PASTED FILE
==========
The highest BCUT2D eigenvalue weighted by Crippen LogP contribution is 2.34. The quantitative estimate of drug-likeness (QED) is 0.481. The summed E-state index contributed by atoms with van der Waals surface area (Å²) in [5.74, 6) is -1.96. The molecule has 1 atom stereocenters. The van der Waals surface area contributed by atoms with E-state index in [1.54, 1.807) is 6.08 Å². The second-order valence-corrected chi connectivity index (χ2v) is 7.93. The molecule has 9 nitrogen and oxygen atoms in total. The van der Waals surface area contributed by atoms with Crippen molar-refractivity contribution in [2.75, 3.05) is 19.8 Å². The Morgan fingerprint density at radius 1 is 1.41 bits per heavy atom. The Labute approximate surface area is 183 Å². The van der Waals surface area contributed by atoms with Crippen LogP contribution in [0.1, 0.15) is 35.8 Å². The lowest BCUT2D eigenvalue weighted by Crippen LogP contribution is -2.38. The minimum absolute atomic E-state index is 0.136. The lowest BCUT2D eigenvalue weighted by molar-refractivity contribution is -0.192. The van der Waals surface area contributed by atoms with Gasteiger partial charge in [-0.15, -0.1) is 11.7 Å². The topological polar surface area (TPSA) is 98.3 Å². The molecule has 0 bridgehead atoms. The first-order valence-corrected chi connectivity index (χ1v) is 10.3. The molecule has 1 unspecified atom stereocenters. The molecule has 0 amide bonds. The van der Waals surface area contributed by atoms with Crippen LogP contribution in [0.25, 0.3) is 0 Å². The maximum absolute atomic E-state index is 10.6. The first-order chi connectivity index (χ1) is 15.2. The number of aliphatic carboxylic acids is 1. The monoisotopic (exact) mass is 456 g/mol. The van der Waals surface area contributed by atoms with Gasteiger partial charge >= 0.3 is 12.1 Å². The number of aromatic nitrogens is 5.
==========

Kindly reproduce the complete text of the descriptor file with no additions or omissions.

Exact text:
The highest BCUT2D eigenvalue weighted by Crippen LogP contribution is 2.34. The quantitative estimate of drug-likeness (QED) is 0.481. The summed E-state index contributed by atoms with van der Waals surface area (Å²) in [5.74, 6) is -1.96. The molecule has 1 atom stereocenters. The van der Waals surface area contributed by atoms with E-state index in [1.54, 1.807) is 6.08 Å². The second-order valence-corrected chi connectivity index (χ2v) is 7.93. The molecule has 9 nitrogen and oxygen atoms in total. The van der Waals surface area contributed by atoms with Crippen molar-refractivity contribution in [2.75, 3.05) is 19.8 Å². The Morgan fingerprint density at radius 1 is 1.41 bits per heavy atom. The Labute approximate surface area is 183 Å². The van der Waals surface area contributed by atoms with Crippen LogP contribution in [0.1, 0.15) is 35.8 Å². The lowest BCUT2D eigenvalue weighted by Crippen LogP contribution is -2.38. The minimum absolute atomic E-state index is 0.136. The lowest BCUT2D eigenvalue weighted by molar-refractivity contribution is -0.192. The van der Waals surface area contributed by atoms with Gasteiger partial charge in [-0.15, -0.1) is 11.7 Å². The topological polar surface area (TPSA) is 98.3 Å². The molecule has 0 bridgehead atoms. The first-order valence-corrected chi connectivity index (χ1v) is 10.3. The molecule has 1 unspecified atom stereocenters. The molecule has 0 amide bonds. The van der Waals surface area contributed by atoms with Crippen LogP contribution in [0.25, 0.3) is 0 Å². The maximum absolute atomic E-state index is 10.6. The first-order chi connectivity index (χ1) is 15.2. The number of aliphatic carboxylic acids is 1. The monoisotopic (exact) mass is 456 g/mol. The van der Waals surface area contributed by atoms with Gasteiger partial charge >= 0.3 is 12.1 Å². The number of aromatic nitrogens is 5.